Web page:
For those who love romantic fiction but are queasy about the gender equations of MBs, there are always Regency romances to fall back on. Author-producer Naomi Datta, a former MB fan, is currently bingeing on Julia Quinn, Lisa Kleypas and Judith McNaught, especially post Bridgerton. “I would qualify these as MBs but set in another century. This, I feel, makes it possible for writers to write about alpha males heroes who, in contemporary times, would be terribly problematic. I also feel romance as a genre now is challenging to write/make, as a series, because it is difficult to find conflict points or have these brooding heroes. So, in that sense, historical romances work.”

Demystifying what women want

Meanwhile, even as women debate their relevance (or lack of it), men still are trying to decode what the fuss is all about. Most men I spoke to grinned and said a polite ‘No, never’ to the simple question, “Have you read an MB?” But finance professional Suhrud Javadekar feels men should give it a chance. “They should explore the softer side of their personality,” offers Suhrud, who is often found browsing the romance section at bookstores.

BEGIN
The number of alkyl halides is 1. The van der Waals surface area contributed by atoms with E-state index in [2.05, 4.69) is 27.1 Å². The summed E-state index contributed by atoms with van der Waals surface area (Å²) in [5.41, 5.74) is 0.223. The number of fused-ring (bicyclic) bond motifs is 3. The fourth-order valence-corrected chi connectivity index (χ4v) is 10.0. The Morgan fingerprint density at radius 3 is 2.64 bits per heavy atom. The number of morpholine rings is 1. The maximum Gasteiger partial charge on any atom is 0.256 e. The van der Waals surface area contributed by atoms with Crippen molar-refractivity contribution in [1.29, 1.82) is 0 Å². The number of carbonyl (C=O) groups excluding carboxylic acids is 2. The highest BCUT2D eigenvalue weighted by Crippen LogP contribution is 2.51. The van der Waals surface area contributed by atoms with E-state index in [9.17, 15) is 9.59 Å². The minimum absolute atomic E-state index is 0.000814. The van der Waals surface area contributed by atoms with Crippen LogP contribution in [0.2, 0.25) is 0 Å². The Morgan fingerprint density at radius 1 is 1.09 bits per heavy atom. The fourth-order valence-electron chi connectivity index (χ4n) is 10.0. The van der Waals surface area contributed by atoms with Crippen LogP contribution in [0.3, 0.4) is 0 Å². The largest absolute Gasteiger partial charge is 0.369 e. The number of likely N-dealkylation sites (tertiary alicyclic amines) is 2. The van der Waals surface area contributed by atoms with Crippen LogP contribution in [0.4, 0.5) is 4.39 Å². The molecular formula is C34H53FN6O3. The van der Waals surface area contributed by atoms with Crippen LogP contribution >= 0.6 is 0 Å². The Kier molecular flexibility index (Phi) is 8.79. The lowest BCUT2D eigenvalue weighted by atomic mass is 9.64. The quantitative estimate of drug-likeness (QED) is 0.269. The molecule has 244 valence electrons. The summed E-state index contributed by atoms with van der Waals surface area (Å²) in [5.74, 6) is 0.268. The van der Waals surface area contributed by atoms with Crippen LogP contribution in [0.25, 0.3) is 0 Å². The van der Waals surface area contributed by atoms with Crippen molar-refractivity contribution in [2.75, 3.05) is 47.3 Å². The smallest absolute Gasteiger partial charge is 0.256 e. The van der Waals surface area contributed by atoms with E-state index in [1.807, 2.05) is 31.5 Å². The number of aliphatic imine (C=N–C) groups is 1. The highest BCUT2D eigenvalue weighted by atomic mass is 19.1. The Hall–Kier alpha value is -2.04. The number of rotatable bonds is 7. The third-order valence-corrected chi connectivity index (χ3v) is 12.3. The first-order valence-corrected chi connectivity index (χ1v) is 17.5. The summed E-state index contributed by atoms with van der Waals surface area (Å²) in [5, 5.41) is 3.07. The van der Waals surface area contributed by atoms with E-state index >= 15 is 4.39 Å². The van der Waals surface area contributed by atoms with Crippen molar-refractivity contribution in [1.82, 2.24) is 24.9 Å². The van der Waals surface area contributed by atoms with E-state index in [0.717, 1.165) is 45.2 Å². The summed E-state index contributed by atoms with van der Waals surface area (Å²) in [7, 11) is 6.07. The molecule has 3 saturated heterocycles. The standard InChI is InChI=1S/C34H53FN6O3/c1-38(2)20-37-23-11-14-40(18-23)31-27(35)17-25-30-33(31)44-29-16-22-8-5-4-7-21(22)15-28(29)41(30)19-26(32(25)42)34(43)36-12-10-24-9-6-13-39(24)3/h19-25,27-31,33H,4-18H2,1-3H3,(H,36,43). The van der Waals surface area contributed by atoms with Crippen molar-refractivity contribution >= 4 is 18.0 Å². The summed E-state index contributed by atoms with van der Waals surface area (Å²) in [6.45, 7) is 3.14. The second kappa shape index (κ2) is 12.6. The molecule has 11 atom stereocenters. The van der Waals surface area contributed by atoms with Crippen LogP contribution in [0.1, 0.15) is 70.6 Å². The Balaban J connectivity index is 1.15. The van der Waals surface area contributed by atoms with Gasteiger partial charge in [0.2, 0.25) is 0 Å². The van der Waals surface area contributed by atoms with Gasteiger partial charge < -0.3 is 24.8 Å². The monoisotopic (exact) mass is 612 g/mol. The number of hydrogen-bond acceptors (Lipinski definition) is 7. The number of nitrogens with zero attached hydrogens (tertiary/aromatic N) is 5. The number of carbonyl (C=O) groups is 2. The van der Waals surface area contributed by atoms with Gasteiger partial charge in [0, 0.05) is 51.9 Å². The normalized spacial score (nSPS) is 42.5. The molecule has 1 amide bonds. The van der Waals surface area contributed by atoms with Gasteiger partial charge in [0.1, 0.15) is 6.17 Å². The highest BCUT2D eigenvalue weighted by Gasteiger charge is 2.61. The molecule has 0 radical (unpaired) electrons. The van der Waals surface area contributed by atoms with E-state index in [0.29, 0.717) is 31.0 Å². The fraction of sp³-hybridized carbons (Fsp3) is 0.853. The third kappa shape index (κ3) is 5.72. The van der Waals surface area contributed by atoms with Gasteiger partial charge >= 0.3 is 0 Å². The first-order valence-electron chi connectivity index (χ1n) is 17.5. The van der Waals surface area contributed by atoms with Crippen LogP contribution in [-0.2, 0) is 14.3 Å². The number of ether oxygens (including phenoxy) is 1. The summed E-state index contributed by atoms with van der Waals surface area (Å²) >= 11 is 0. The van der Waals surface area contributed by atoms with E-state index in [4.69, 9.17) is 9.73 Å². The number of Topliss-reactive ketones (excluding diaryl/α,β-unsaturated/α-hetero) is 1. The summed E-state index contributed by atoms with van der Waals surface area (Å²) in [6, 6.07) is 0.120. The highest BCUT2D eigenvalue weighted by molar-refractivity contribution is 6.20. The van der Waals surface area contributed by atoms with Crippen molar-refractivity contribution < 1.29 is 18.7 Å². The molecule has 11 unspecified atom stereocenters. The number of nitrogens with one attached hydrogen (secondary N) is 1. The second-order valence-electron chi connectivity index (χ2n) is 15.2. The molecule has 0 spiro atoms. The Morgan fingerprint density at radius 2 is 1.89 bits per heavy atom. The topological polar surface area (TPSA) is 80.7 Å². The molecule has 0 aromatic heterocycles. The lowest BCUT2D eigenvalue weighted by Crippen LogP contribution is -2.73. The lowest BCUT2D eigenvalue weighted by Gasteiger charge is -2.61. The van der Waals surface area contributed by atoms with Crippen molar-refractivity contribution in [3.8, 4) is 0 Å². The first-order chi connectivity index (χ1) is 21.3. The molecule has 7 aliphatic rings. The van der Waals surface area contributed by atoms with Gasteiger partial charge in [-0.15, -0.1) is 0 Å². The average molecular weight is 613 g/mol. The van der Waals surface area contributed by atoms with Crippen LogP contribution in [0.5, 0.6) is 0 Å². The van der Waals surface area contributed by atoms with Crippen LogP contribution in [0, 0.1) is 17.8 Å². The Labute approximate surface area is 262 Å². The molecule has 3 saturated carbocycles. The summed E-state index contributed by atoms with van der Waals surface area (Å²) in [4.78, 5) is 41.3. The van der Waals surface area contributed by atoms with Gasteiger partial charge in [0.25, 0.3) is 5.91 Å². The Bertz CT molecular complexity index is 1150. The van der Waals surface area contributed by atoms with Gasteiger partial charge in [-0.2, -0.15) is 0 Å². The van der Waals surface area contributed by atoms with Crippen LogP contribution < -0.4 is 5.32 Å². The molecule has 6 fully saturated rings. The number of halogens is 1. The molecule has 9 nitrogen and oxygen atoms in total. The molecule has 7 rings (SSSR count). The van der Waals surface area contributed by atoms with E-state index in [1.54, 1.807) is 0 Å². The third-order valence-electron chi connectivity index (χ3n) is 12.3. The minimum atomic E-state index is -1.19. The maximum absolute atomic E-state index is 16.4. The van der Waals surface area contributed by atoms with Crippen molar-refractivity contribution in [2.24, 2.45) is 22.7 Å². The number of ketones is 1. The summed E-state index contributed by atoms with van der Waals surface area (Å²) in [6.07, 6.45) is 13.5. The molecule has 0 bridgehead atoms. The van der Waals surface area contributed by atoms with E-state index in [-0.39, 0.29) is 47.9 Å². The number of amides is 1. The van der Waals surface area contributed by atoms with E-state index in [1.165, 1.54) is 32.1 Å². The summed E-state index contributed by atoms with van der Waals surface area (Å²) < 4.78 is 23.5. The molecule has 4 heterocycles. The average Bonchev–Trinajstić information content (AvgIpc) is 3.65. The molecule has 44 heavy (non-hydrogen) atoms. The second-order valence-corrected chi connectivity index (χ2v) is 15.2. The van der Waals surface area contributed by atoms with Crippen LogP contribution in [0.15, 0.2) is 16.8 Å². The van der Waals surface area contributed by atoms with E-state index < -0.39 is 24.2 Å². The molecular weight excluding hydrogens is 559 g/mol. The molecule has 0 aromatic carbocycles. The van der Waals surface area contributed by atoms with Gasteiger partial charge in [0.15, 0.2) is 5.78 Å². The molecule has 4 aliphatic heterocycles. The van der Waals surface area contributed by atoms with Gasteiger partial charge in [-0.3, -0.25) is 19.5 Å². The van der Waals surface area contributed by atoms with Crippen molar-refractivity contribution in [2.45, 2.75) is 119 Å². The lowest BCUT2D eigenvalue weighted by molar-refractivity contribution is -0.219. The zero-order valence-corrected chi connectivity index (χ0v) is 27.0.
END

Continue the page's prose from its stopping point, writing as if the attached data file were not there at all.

Harsh believes MBs helped him understand women better. He lists the insights he gathered through these books: “1) Women were constantly seeking romance and love; 2) TDH was the archetype of the man who is most desirable; 3) Chained by societal norms and years of patriarchy, some women empathised with the emotion that they were damsels in distress who needed rescuing; 4) The key trigger to a woman falling in love was generally a man helping her in some form or the other.”

So what would one call those who sneer at MBs? “Hypocrites,” pipes in Pallavi. “Liars,” offers Anusha. “We live in a world of emojis. Check the WhatsApps of people who mock romance novels, you will find a thousand emojis.”

Naomi points to why Bridgerton is Netflix’s biggest hit. “Everyone loves pulpy romances. You can argue that Bridgerton had diversity and was a clever reinvention. But it also worked because it had all the MB tropes in place: exceedingly handsome and rich man of the world finally finding love with a beautiful innocent. It is a formula that never goes out of fashion so sneer away!”

Indeed, in a pandemic-infected world with a depressing news cycle, escapism is all that we need. And if it means wading into the arms of a Greek billionaire with a “smile that makes your insides melt”, why not travel to Temptation Island?

Give us more amour please!

(Lekha is a journalist, currently based in India.)